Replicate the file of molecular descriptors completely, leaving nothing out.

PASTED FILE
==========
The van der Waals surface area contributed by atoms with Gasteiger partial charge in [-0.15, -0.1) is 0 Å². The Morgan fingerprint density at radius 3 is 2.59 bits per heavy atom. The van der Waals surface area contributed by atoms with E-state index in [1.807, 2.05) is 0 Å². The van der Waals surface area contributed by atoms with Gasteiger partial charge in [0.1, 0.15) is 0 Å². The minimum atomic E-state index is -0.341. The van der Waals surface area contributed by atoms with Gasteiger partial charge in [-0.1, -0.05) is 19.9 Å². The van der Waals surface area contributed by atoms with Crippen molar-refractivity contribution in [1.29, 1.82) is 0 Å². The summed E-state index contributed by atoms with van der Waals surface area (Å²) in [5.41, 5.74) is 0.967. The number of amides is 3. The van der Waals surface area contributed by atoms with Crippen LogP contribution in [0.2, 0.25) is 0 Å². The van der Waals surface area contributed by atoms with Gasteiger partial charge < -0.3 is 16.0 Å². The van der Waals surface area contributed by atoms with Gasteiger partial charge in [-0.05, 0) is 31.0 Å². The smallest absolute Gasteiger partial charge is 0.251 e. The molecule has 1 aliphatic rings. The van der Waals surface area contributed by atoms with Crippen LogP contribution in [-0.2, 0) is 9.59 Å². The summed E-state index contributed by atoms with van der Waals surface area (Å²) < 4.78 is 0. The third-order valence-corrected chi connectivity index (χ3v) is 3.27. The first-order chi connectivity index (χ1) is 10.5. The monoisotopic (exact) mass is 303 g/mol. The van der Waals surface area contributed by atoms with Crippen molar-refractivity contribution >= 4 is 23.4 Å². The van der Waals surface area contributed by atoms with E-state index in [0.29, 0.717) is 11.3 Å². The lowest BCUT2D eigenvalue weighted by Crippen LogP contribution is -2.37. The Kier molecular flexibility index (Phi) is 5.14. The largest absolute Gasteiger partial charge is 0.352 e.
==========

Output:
The van der Waals surface area contributed by atoms with Gasteiger partial charge in [-0.15, -0.1) is 0 Å². The Morgan fingerprint density at radius 3 is 2.59 bits per heavy atom. The van der Waals surface area contributed by atoms with E-state index in [1.807, 2.05) is 0 Å². The van der Waals surface area contributed by atoms with Gasteiger partial charge in [0.1, 0.15) is 0 Å². The minimum atomic E-state index is -0.341. The van der Waals surface area contributed by atoms with Gasteiger partial charge in [-0.1, -0.05) is 19.9 Å². The van der Waals surface area contributed by atoms with Crippen molar-refractivity contribution in [1.29, 1.82) is 0 Å². The summed E-state index contributed by atoms with van der Waals surface area (Å²) in [5.41, 5.74) is 0.967. The number of amides is 3. The van der Waals surface area contributed by atoms with Crippen LogP contribution in [0.2, 0.25) is 0 Å². The van der Waals surface area contributed by atoms with Gasteiger partial charge < -0.3 is 16.0 Å². The van der Waals surface area contributed by atoms with Gasteiger partial charge in [-0.05, 0) is 31.0 Å². The smallest absolute Gasteiger partial charge is 0.251 e. The molecule has 1 aliphatic rings. The van der Waals surface area contributed by atoms with Crippen LogP contribution in [-0.2, 0) is 9.59 Å². The summed E-state index contributed by atoms with van der Waals surface area (Å²) < 4.78 is 0. The third-order valence-corrected chi connectivity index (χ3v) is 3.27. The first-order chi connectivity index (χ1) is 10.5. The monoisotopic (exact) mass is 303 g/mol. The van der Waals surface area contributed by atoms with Crippen molar-refractivity contribution >= 4 is 23.4 Å². The van der Waals surface area contributed by atoms with E-state index in [0.29, 0.717) is 11.3 Å². The lowest BCUT2D eigenvalue weighted by Crippen LogP contribution is -2.37. The Kier molecular flexibility index (Phi) is 5.14. The largest absolute Gasteiger partial charge is 0.352 e.